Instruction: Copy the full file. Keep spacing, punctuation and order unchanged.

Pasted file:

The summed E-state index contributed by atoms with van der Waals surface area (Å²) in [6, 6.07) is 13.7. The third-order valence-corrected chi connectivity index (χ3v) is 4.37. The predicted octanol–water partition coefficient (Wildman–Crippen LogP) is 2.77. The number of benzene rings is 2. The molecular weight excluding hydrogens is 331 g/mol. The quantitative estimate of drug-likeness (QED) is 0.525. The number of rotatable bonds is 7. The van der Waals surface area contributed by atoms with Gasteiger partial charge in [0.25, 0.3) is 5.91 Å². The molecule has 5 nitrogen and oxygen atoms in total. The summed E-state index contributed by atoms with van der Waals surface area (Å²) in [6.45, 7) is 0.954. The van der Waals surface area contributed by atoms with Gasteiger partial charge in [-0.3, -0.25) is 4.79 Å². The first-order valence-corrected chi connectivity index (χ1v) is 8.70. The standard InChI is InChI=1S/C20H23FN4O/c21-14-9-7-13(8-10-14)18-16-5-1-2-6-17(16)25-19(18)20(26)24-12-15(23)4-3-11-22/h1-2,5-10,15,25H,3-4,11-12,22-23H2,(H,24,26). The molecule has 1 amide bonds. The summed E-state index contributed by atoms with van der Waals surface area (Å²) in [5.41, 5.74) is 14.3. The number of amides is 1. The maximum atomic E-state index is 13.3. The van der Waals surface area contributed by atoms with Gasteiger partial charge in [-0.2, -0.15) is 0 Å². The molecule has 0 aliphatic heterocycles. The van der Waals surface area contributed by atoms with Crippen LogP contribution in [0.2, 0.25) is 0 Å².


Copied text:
The summed E-state index contributed by atoms with van der Waals surface area (Å²) in [6, 6.07) is 13.7. The third-order valence-corrected chi connectivity index (χ3v) is 4.37. The predicted octanol–water partition coefficient (Wildman–Crippen LogP) is 2.77. The number of benzene rings is 2. The molecular weight excluding hydrogens is 331 g/mol. The quantitative estimate of drug-likeness (QED) is 0.525. The number of rotatable bonds is 7. The van der Waals surface area contributed by atoms with Gasteiger partial charge in [0.25, 0.3) is 5.91 Å². The molecule has 5 nitrogen and oxygen atoms in total. The summed E-state index contributed by atoms with van der Waals surface area (Å²) in [6.45, 7) is 0.954. The van der Waals surface area contributed by atoms with Gasteiger partial charge in [-0.3, -0.25) is 4.79 Å². The first-order valence-corrected chi connectivity index (χ1v) is 8.70. The standard InChI is InChI=1S/C20H23FN4O/c21-14-9-7-13(8-10-14)18-16-5-1-2-6-17(16)25-19(18)20(26)24-12-15(23)4-3-11-22/h1-2,5-10,15,25H,3-4,11-12,22-23H2,(H,24,26). The molecule has 1 amide bonds. The summed E-state index contributed by atoms with van der Waals surface area (Å²) in [5.41, 5.74) is 14.3. The number of amides is 1. The maximum atomic E-state index is 13.3. The van der Waals surface area contributed by atoms with Gasteiger partial charge in [-0.2, -0.15) is 0 Å². The molecule has 0 aliphatic heterocycles. The van der Waals surface area contributed by atoms with Crippen LogP contribution in [0.2, 0.25) is 0 Å².